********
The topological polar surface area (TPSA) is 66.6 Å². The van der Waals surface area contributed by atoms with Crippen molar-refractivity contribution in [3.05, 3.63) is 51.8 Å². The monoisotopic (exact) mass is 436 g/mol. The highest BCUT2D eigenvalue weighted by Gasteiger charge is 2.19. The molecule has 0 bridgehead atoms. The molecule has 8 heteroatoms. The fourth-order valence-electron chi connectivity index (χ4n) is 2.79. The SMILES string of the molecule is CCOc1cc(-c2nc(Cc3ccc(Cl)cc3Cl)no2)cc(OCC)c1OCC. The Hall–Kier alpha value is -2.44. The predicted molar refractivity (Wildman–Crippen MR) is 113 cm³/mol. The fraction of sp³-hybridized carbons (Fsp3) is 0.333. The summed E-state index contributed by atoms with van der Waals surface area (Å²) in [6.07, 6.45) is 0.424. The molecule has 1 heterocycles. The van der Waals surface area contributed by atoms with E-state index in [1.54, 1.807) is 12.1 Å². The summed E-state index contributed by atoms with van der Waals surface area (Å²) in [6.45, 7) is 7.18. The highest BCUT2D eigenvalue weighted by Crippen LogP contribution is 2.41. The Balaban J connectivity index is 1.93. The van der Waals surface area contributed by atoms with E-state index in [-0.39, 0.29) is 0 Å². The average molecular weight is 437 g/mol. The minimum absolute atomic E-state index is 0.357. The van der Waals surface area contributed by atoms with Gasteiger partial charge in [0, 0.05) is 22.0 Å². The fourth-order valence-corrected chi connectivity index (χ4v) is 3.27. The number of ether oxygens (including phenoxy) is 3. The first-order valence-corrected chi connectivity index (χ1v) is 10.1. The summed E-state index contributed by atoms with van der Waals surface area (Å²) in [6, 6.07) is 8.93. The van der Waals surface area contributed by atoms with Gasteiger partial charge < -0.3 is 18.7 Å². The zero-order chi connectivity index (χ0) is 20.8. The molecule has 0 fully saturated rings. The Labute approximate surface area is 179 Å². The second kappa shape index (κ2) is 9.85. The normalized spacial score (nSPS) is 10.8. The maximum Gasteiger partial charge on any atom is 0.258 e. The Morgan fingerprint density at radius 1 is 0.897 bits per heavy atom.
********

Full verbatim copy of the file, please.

The topological polar surface area (TPSA) is 66.6 Å². The van der Waals surface area contributed by atoms with Crippen molar-refractivity contribution in [3.05, 3.63) is 51.8 Å². The monoisotopic (exact) mass is 436 g/mol. The highest BCUT2D eigenvalue weighted by Gasteiger charge is 2.19. The molecule has 0 bridgehead atoms. The molecule has 8 heteroatoms. The fourth-order valence-electron chi connectivity index (χ4n) is 2.79. The SMILES string of the molecule is CCOc1cc(-c2nc(Cc3ccc(Cl)cc3Cl)no2)cc(OCC)c1OCC. The Hall–Kier alpha value is -2.44. The predicted molar refractivity (Wildman–Crippen MR) is 113 cm³/mol. The fraction of sp³-hybridized carbons (Fsp3) is 0.333. The summed E-state index contributed by atoms with van der Waals surface area (Å²) in [6.07, 6.45) is 0.424. The molecule has 1 heterocycles. The van der Waals surface area contributed by atoms with E-state index in [1.54, 1.807) is 12.1 Å². The summed E-state index contributed by atoms with van der Waals surface area (Å²) in [6.45, 7) is 7.18. The highest BCUT2D eigenvalue weighted by Crippen LogP contribution is 2.41. The Balaban J connectivity index is 1.93. The van der Waals surface area contributed by atoms with E-state index in [-0.39, 0.29) is 0 Å². The average molecular weight is 437 g/mol. The minimum absolute atomic E-state index is 0.357. The van der Waals surface area contributed by atoms with Gasteiger partial charge in [0, 0.05) is 22.0 Å². The fourth-order valence-corrected chi connectivity index (χ4v) is 3.27. The number of ether oxygens (including phenoxy) is 3. The first-order valence-corrected chi connectivity index (χ1v) is 10.1. The summed E-state index contributed by atoms with van der Waals surface area (Å²) in [6, 6.07) is 8.93. The van der Waals surface area contributed by atoms with Gasteiger partial charge < -0.3 is 18.7 Å². The zero-order chi connectivity index (χ0) is 20.8. The molecule has 0 fully saturated rings. The Labute approximate surface area is 179 Å². The second kappa shape index (κ2) is 9.85. The normalized spacial score (nSPS) is 10.8. The maximum Gasteiger partial charge on any atom is 0.258 e. The Morgan fingerprint density at radius 1 is 0.897 bits per heavy atom.